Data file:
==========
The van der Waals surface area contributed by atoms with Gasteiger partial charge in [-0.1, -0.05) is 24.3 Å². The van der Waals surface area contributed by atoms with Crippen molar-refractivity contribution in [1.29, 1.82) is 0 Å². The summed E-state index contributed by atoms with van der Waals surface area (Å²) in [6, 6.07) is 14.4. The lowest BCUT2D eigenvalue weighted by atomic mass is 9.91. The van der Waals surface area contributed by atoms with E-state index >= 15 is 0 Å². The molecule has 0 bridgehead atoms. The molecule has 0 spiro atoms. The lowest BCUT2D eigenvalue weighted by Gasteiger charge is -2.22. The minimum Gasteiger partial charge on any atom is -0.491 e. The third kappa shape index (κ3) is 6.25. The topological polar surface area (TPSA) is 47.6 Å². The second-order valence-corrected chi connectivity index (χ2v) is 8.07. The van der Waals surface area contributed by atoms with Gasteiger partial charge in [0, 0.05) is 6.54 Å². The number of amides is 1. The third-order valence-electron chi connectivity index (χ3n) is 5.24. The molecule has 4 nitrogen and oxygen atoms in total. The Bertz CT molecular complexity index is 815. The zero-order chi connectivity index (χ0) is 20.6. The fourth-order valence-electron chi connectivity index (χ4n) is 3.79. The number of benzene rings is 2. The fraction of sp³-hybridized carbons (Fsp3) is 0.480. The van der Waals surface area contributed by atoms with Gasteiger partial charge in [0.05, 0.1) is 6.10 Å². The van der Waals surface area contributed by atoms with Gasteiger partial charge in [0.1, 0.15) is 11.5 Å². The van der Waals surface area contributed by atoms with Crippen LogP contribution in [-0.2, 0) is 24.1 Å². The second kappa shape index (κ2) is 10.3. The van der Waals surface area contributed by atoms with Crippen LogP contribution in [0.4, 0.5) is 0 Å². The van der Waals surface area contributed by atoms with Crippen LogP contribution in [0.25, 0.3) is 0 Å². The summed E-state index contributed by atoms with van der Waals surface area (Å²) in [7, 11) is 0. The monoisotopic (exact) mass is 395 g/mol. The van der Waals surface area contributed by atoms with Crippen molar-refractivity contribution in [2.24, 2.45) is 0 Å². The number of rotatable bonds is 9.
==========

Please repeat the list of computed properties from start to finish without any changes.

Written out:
The van der Waals surface area contributed by atoms with Gasteiger partial charge in [-0.1, -0.05) is 24.3 Å². The van der Waals surface area contributed by atoms with Crippen molar-refractivity contribution in [1.29, 1.82) is 0 Å². The summed E-state index contributed by atoms with van der Waals surface area (Å²) in [6, 6.07) is 14.4. The lowest BCUT2D eigenvalue weighted by atomic mass is 9.91. The van der Waals surface area contributed by atoms with E-state index >= 15 is 0 Å². The molecule has 0 bridgehead atoms. The molecule has 0 spiro atoms. The lowest BCUT2D eigenvalue weighted by Gasteiger charge is -2.22. The minimum Gasteiger partial charge on any atom is -0.491 e. The third kappa shape index (κ3) is 6.25. The topological polar surface area (TPSA) is 47.6 Å². The second-order valence-corrected chi connectivity index (χ2v) is 8.07. The van der Waals surface area contributed by atoms with Gasteiger partial charge in [0, 0.05) is 6.54 Å². The number of amides is 1. The third-order valence-electron chi connectivity index (χ3n) is 5.24. The molecule has 4 nitrogen and oxygen atoms in total. The Bertz CT molecular complexity index is 815. The zero-order chi connectivity index (χ0) is 20.6. The fourth-order valence-electron chi connectivity index (χ4n) is 3.79. The number of benzene rings is 2. The fraction of sp³-hybridized carbons (Fsp3) is 0.480. The van der Waals surface area contributed by atoms with Gasteiger partial charge in [0.05, 0.1) is 6.10 Å². The van der Waals surface area contributed by atoms with Gasteiger partial charge in [0.1, 0.15) is 11.5 Å². The van der Waals surface area contributed by atoms with Crippen LogP contribution in [-0.2, 0) is 24.1 Å². The second kappa shape index (κ2) is 10.3. The van der Waals surface area contributed by atoms with Crippen LogP contribution in [0.4, 0.5) is 0 Å². The van der Waals surface area contributed by atoms with Crippen LogP contribution in [0.25, 0.3) is 0 Å². The summed E-state index contributed by atoms with van der Waals surface area (Å²) in [7, 11) is 0. The monoisotopic (exact) mass is 395 g/mol. The van der Waals surface area contributed by atoms with Crippen molar-refractivity contribution in [2.24, 2.45) is 0 Å². The number of rotatable bonds is 9.